Carly Booth has never been shy about getting herself noticed. The Comrie golfer, after all, once bared all for ESPN’s ‘Body Issue’ along with Gary Player. It’s been way too cold on the Ayrshire coast this week for any repeat of that, but, as she’s showing by playing with a pink golf ball in the Aberdeen Asset Management Ladies Scottish Open, Booth is still not scared to put herself out there as being different from the crowd.
“I just like the colour,” she declared after controlling the Volvik ball, the same brand now used by two-time Masters champion Bubba Watson, around a windswept Dundonald Links to good effect to be among just 17 players out of 156 to break par in the second round of the £1.2 million event, which reached the halfway stage with American Cristie Kerr leading the way from Australian Karrie Webb after they swapped places from the start of the day.
As the wind gusted to up to 30mph almost from start to finish, pride of place undoubtedly went to one of Booth’s playing partners, Frenchwoman Joanna Klatten, as she carded a four-under-par 68 that, given the conditions, was every bit as impressive as Rafa Cabrera Bello’s closing 64 that helped him win the men’s equivalent at the same venue just under a fortnight ago.
However, the 25-year-old Scot had good reason to feel equally pleased with her day’s work, especially as this is just her fifth event of the season due to playing opportunities on the European Tour having been few and far between in the first half of the year.
“This morning was crazy windy,” said Booth, winner of this event at Archerfield Links in 2012, after signing for a 70 to sit joint-11th on one-over, six shots behind Kerr. “I played really solid golf tee to green and I played solid yesterday, too. But, after having 35 putts yesterday, I had just 27 today, so that’s the difference.”
Having been four-over after four holes in the first round, Booth can feel proud to be leading the home challenge into the weekend, when the Saltire is still being flown as well by two-time winner Catriona Matthew and Sally Watson in the strongest field by far in this event, part of the LPGA schedule for the first time this year.
“I started off on Thursday by missing some five-footers and, when that happens, you just don’t get the confidence in your round, you’re always pushing or trying too hard,” she added. “So, today it was just about being confident, getting into a quick rhythm and sticking to it all the way.”
After also winning the Swiss Ladies Open five years ago, Booth finished fifth on the LET money-list before dropping to 106th 12 months later. Slowly but surely, though, she is starting to get back to her best and, helped by a tie for eighth in the Lalla Meryem Cup in Morocco earlier in the year, she’s exempt for next week’s Ricoh Women’s Open at Kingsbarns along with Matthew, Kylie Henry and Pamela Pretswell. “I changed my coach in October and something I’ve worked on this last eight months is improving the bad golf,” she said. “My good golf is always great and now the difference I find massively is that my bad shots are not that bad anymore. I’ve worked hard on my short game as well, so it’s just a general improvement.”
Booth, who was pleased to finish her round by making par from close to where Callum Shinkwin took a 6 in that men’s event when a par would have given him victory, is excited to be heading into the weekend in contention.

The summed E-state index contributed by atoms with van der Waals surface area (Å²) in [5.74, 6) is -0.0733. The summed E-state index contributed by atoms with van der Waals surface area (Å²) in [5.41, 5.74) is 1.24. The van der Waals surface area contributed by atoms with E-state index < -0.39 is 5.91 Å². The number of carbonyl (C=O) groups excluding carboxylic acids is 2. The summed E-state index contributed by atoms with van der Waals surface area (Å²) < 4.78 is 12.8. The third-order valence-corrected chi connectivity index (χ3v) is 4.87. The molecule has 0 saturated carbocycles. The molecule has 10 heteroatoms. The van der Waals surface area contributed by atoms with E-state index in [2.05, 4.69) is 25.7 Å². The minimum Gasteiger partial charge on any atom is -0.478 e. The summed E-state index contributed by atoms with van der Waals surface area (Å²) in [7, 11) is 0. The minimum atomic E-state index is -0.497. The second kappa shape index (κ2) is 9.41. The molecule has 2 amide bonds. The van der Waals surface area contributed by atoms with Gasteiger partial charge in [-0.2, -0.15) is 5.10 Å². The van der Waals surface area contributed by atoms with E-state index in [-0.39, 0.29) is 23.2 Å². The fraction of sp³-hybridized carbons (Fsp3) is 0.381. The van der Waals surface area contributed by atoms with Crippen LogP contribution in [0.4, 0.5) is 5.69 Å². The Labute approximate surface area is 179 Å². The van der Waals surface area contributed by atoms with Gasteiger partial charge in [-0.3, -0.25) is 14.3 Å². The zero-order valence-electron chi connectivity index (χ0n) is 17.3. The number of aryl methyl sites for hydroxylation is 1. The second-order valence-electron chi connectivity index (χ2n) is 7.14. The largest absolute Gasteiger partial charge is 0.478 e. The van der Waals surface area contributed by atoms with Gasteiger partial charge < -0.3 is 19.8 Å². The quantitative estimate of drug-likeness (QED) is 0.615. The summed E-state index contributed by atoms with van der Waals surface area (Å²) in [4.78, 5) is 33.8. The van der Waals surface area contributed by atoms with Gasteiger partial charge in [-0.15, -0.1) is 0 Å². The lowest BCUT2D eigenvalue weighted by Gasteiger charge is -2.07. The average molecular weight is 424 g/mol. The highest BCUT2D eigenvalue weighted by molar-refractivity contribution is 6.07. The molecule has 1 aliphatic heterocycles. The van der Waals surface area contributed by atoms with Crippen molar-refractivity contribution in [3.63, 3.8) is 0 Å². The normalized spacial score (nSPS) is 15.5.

“This was my first tournament win,” reflected the Manchester-based player, “and I’d like to have my hands on the trophy again. I always love coming back to Scotland, and I’m really looking forward to next week as well.”
Klatten, a 32-year-old Parisian who is based in Dallas, sits just five shots off the lead after her eye-catching performance, the highlight of which was an eagle-3 at the 14th. “Joanna played awesome today,” said Booth of Klatten, who, with an average of 287 yards, hits the ball further than the likes of Thomas Bjorn and Miguel Angel Jimenez. “She hit some massive drives, turning them into chip and putt holes. We both played really solid and it helps to push each other.”
With the scale of the test being reflected by just six players sitting under par after 36 holes, Kerr leapfrogged Webb by using all her experience to salvage a respectable second-round 73 after being four-over for the day with six to play. “I didn’t hit it that great today, but my caddie and I managed the golf course well, and we made the recovery shots when we needed to,” said the 39-year-old after reaching the halfway stage on five-under, a shot ahead of Webb, with Korean duo Sei Young Kim and Sun Young Yoo a shot further back in joint-third.
Webb, who had started the day with a one-shot lead, was disappointed to finish bogey-bogey for a 75 – ten shots worse than her opening effort. “I fought really hard to be just one-over with two to go, but then made couple of bad swings that resulted in a couple of bad tee shots,” reported the 42-year-old. “But, if you had given me four-under before I teed off yesterday, I would have taken it. It’s only Friday night so there’s a long way to go, but any time you have a chance to win is special.”
Matthew, who had a rare day without a birdie in her second 74, sits nine off the lead, one better than Watson after a battling 70, which was made by a front nine of 32, saw her bounce back brilliantly from an opening 79. Agonisingly, Michele Thomson missed out on joining her three compatriots in the final two rounds after finishing with five straight bogeys in her 77.